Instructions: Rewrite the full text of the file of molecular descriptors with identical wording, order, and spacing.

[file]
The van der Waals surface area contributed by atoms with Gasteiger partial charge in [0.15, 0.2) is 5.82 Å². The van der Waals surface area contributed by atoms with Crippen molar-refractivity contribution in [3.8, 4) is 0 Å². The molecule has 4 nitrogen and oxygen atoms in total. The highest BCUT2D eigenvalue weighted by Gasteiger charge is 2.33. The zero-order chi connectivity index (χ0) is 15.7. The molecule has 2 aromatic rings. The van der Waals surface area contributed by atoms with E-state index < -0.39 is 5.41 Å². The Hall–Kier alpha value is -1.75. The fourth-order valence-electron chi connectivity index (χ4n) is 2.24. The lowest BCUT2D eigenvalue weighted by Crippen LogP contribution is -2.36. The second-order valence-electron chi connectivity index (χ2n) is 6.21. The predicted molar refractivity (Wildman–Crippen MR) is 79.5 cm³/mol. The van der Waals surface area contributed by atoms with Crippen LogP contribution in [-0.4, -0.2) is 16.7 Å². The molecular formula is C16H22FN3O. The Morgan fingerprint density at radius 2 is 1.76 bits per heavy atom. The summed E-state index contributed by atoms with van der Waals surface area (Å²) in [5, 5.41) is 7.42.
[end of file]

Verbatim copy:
The van der Waals surface area contributed by atoms with Gasteiger partial charge in [0.15, 0.2) is 5.82 Å². The van der Waals surface area contributed by atoms with Crippen molar-refractivity contribution in [3.8, 4) is 0 Å². The molecule has 4 nitrogen and oxygen atoms in total. The highest BCUT2D eigenvalue weighted by Gasteiger charge is 2.33. The zero-order chi connectivity index (χ0) is 15.7. The molecule has 2 aromatic rings. The van der Waals surface area contributed by atoms with E-state index < -0.39 is 5.41 Å². The Hall–Kier alpha value is -1.75. The fourth-order valence-electron chi connectivity index (χ4n) is 2.24. The lowest BCUT2D eigenvalue weighted by Crippen LogP contribution is -2.36. The second-order valence-electron chi connectivity index (χ2n) is 6.21. The predicted molar refractivity (Wildman–Crippen MR) is 79.5 cm³/mol. The van der Waals surface area contributed by atoms with Crippen LogP contribution in [-0.4, -0.2) is 16.7 Å². The molecular formula is C16H22FN3O. The Morgan fingerprint density at radius 2 is 1.76 bits per heavy atom. The summed E-state index contributed by atoms with van der Waals surface area (Å²) in [5, 5.41) is 7.42.